Questioning is a useful method of differentiation for teachers. Sometimes we can be under pressure to evidence differentiation, which can be difficult to do through questioning. Plickers allows you to digitalise your questions and keep a record of them. In lesson, I have targeted questions to specific students as a way to differentiate and to provide accessible questions.

Marking has been the focus of several articles recently. If you are frequently performing low-stakes testing in your lessons, possibly a spelling test or practising the times tables, then Plickers could be the app for you. Why not provide students with the test in this form? You would have instant grades for all students and you could import the information or print it out.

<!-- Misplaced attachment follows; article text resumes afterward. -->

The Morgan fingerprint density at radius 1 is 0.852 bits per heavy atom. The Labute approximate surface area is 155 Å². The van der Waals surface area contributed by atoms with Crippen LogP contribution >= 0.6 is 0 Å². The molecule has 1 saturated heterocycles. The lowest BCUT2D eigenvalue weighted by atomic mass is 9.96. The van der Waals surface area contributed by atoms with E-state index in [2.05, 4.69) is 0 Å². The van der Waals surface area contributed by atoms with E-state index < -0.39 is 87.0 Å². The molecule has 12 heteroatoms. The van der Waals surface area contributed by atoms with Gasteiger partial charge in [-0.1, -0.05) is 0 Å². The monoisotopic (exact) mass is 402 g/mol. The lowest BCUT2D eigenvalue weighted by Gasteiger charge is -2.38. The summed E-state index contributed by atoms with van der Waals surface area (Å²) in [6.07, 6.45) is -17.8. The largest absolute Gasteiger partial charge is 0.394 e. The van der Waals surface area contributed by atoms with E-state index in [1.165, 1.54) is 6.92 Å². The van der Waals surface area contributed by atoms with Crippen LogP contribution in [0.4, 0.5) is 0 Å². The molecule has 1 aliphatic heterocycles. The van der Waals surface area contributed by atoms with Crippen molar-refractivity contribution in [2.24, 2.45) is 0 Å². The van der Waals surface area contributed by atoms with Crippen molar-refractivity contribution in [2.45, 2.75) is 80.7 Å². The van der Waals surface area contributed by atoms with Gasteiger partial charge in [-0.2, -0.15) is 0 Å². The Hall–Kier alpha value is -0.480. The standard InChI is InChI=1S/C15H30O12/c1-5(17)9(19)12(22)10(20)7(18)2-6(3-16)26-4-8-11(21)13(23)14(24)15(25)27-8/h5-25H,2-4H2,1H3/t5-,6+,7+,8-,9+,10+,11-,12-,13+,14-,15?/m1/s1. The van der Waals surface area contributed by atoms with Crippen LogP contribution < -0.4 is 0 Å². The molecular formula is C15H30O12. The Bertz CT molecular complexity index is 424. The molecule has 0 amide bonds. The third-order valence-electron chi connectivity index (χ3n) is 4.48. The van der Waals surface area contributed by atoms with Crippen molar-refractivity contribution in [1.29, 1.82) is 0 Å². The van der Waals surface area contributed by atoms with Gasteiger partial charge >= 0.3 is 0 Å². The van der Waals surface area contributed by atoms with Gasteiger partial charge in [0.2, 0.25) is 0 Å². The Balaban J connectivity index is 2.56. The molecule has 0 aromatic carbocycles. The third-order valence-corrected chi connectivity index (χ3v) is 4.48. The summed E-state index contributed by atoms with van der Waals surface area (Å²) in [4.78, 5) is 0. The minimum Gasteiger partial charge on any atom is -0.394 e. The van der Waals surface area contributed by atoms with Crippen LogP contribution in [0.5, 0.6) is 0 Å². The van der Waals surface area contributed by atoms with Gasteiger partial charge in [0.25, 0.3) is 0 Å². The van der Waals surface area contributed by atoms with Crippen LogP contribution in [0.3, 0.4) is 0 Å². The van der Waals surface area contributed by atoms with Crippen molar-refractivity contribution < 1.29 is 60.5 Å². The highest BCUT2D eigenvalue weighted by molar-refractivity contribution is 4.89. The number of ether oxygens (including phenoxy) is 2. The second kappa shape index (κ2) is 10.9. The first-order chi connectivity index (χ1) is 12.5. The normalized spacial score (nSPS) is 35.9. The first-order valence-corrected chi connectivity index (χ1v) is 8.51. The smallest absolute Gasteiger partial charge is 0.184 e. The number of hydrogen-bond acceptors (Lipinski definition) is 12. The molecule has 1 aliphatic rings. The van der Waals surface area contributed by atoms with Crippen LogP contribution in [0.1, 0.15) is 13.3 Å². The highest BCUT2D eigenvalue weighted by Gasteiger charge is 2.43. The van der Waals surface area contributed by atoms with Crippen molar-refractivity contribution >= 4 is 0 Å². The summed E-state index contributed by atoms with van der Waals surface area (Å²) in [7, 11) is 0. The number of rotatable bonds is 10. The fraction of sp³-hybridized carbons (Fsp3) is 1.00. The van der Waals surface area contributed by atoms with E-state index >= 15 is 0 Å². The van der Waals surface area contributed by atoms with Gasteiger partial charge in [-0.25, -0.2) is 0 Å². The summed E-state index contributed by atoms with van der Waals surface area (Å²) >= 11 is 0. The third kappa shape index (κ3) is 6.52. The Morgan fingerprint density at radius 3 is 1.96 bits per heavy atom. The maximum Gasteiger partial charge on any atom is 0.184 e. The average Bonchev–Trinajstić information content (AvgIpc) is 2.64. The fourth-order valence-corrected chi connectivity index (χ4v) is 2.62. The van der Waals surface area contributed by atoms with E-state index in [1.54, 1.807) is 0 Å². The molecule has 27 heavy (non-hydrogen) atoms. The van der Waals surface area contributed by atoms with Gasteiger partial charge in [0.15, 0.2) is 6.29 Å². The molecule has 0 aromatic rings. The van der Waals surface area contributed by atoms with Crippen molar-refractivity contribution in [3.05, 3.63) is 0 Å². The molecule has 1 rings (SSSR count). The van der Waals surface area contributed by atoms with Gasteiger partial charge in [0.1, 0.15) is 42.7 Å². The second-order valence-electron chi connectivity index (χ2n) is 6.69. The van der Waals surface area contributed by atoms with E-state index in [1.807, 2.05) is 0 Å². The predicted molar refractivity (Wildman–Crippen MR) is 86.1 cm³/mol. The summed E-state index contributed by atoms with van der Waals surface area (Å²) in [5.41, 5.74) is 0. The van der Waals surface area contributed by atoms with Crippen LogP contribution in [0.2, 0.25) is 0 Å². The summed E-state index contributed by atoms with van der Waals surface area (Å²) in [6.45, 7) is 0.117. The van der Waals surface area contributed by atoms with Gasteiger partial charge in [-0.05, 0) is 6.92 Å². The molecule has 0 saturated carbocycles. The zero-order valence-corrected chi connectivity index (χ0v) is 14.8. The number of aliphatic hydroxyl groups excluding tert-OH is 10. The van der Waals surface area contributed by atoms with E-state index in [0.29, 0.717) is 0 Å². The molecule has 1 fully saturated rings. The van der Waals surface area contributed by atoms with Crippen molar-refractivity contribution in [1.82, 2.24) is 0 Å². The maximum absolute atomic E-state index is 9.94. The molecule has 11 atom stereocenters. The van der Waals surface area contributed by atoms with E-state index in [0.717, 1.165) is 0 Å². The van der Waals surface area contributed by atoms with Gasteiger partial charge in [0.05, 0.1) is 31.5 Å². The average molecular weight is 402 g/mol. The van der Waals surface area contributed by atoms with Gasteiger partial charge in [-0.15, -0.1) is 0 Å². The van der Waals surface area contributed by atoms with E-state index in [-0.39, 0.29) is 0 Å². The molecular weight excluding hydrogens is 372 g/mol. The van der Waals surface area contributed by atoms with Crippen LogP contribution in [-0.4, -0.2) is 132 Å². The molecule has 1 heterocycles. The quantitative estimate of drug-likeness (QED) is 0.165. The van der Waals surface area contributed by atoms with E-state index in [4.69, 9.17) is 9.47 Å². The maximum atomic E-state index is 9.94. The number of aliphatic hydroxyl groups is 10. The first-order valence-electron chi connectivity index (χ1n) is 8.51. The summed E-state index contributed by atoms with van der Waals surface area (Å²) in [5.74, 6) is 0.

The small numbers around the edge of the cards make it difficult to cheat. In addition to this, each ‘Plicker’ looks different which means that students cannot copy or chastise one another for displaying the incorrect answer.

Plickers could seem like another educational fad that will soon lie unused like so many other schemes and initiatives. However, I believe Plickers is different because it is not pretending to solve all of your classroom problems or take the work out of teaching. I have found it to be a fun tool that stimulates students when used and introduces an element of competition when ordinarily there may not be one.

As a teacher you can choose to display students results or have a pupil friendly version, which only shows you their mark. This can be useful in some instances but I prefer to keep their mark between the student and myself.

I would encourage everyone to try using Plickers. It is a method of incorporating more technology, reducing your marking and providing up-to-date AFL information in a low stakes testing manner. It is best to see it in action! There are several members of staff that use it in Wilmslow or you can get more information on youtube.com or the appstore.

Useful links:

https://www.youtube.com/watch?v=bejiz2HzUz8

https://www.youtube.com/watch?v=Xgz0c0s_w6A

https://itunes.apple.com/us/app/plickers/id701184049?mt=8